Power Structures, Programming, Cooperation and Defiance at Czech Radio 1939-1945
6. 1941 – Scurla Tightens the Screws
← 168 | 169 → 6. 1941 – Scurla Tightens the Screws
The New Year of 1941 was to witness some of the most radical changes that Czech Radio had encountered since the start of the occupation. On 11 March 1941, company founder Ladislav Šourek was sent into pension on the grounds that he had reached the official pension age of 60.487 The real reason was that Schneider had conspired to have Šourek removed after receiving information from Pěkný that Šourek was having their offices spied on.488 Undoubtedly, Šourek’s removal also played rather well into Scurla’s hands as it eliminated a Czech director with considerably more experience than Scurla himself had. From Maras’s and Schneider’s perspectives this also meant that their former boss, from pre-Munich days, was gone. Furthermore, it reduced the numbers on the company’s board to just two: Masařík and Scurla, as no replacement for Šourek took over this position.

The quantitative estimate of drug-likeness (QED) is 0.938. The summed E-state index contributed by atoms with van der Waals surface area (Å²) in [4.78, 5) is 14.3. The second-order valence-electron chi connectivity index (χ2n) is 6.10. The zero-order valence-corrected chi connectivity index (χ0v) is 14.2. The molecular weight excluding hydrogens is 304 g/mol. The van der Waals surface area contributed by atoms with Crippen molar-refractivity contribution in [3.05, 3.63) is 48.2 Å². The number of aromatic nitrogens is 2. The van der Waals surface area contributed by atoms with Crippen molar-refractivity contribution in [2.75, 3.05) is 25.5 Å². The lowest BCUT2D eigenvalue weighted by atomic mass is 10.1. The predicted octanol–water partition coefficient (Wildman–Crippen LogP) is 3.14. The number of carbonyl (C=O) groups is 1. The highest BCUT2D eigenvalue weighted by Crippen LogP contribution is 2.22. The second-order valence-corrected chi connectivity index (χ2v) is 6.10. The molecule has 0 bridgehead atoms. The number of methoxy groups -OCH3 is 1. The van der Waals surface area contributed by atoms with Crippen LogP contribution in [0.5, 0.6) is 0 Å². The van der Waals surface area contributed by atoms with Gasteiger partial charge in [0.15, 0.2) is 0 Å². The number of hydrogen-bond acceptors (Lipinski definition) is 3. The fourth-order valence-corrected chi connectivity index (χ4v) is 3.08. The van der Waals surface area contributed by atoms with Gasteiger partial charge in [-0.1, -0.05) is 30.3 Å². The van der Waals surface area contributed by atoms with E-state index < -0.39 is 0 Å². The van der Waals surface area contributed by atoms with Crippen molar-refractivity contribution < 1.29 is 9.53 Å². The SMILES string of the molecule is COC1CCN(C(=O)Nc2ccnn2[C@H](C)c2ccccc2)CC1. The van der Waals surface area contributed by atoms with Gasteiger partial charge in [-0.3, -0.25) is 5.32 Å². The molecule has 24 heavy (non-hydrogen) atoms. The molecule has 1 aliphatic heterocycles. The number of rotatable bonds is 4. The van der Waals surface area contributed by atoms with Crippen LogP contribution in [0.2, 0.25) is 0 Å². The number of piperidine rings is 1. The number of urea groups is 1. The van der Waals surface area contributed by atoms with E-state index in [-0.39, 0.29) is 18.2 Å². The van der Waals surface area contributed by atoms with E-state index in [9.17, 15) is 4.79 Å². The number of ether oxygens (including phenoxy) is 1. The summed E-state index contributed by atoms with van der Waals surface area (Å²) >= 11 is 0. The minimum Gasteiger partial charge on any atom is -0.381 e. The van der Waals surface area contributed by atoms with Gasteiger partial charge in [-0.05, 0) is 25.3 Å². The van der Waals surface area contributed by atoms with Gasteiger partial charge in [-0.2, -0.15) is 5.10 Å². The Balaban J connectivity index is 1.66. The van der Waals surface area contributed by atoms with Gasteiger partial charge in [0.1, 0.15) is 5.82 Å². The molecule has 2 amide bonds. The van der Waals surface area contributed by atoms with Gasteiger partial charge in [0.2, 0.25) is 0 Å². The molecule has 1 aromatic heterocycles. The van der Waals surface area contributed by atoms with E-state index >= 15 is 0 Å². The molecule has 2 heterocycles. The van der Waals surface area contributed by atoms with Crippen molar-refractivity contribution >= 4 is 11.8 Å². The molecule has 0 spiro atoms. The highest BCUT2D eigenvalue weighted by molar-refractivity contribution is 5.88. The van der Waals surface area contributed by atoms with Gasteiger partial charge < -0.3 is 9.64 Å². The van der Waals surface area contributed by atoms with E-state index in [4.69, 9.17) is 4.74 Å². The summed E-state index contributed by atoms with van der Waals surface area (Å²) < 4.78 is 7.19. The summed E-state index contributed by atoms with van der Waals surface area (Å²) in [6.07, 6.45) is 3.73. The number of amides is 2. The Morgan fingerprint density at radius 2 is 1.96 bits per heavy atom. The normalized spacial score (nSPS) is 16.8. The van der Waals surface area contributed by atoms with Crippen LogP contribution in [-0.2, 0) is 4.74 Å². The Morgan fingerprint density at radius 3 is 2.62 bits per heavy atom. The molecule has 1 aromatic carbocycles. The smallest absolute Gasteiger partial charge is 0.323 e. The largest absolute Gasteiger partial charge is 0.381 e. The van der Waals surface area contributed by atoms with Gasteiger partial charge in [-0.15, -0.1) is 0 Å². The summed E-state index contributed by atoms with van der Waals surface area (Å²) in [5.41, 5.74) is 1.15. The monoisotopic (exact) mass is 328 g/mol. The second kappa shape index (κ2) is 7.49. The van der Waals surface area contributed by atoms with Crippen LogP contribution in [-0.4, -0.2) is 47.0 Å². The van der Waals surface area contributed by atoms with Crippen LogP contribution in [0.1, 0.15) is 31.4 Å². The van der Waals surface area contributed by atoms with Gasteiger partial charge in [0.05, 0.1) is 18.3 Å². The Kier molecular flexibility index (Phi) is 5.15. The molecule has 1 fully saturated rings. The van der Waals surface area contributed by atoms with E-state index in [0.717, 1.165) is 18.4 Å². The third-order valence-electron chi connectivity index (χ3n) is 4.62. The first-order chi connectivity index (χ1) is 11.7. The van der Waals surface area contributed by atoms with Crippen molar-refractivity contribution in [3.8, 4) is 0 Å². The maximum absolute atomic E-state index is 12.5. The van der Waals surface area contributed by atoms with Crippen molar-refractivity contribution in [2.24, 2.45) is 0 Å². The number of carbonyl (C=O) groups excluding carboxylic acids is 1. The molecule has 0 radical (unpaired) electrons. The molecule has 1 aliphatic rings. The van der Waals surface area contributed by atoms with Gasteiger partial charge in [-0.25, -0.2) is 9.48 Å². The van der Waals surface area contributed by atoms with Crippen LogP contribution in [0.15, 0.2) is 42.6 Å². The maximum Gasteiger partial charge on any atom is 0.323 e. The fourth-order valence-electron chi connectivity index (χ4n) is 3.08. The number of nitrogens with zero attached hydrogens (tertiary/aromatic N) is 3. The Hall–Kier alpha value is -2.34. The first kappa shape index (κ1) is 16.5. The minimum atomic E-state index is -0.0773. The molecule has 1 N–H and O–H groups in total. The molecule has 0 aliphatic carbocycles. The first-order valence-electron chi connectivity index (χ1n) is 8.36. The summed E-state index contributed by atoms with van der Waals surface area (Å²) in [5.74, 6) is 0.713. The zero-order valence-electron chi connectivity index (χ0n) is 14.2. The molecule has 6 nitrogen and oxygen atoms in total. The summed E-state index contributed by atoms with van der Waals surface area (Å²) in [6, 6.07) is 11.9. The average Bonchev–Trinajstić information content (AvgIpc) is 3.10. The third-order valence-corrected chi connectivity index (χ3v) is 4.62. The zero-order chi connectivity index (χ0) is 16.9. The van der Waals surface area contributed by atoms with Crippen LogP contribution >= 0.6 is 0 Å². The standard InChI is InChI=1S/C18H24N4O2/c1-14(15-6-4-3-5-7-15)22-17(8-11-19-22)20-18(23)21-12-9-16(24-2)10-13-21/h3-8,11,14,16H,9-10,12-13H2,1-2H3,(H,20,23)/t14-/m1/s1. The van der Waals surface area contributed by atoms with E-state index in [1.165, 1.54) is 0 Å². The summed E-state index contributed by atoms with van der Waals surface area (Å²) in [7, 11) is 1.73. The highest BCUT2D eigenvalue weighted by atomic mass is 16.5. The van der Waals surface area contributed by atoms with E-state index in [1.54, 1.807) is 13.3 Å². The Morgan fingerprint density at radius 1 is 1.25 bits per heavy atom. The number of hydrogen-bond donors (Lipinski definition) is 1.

Six weeks later, on 28 April 1941, it was these two remaining board members, Masařík and Scurla, who signed a contract with a cartel of seven recording companies binding Czech Radio to use these companies’ products for any recordings Czech Radio did not produce itself.489 The five Berlin-based companies in the cartel included well-known brands such as Deutsche Grammophon, Electrola and the Telefunkenplatte GmbH. Of the two Prague-based firms – Esta and Ultraphon – the latter was also the general representative of Telefunkenplatte for the Protectorate. Article 10 of the contract stipulated a minimum fee of RM60,000 (K600,000) regardless of the number of recordings Czech...
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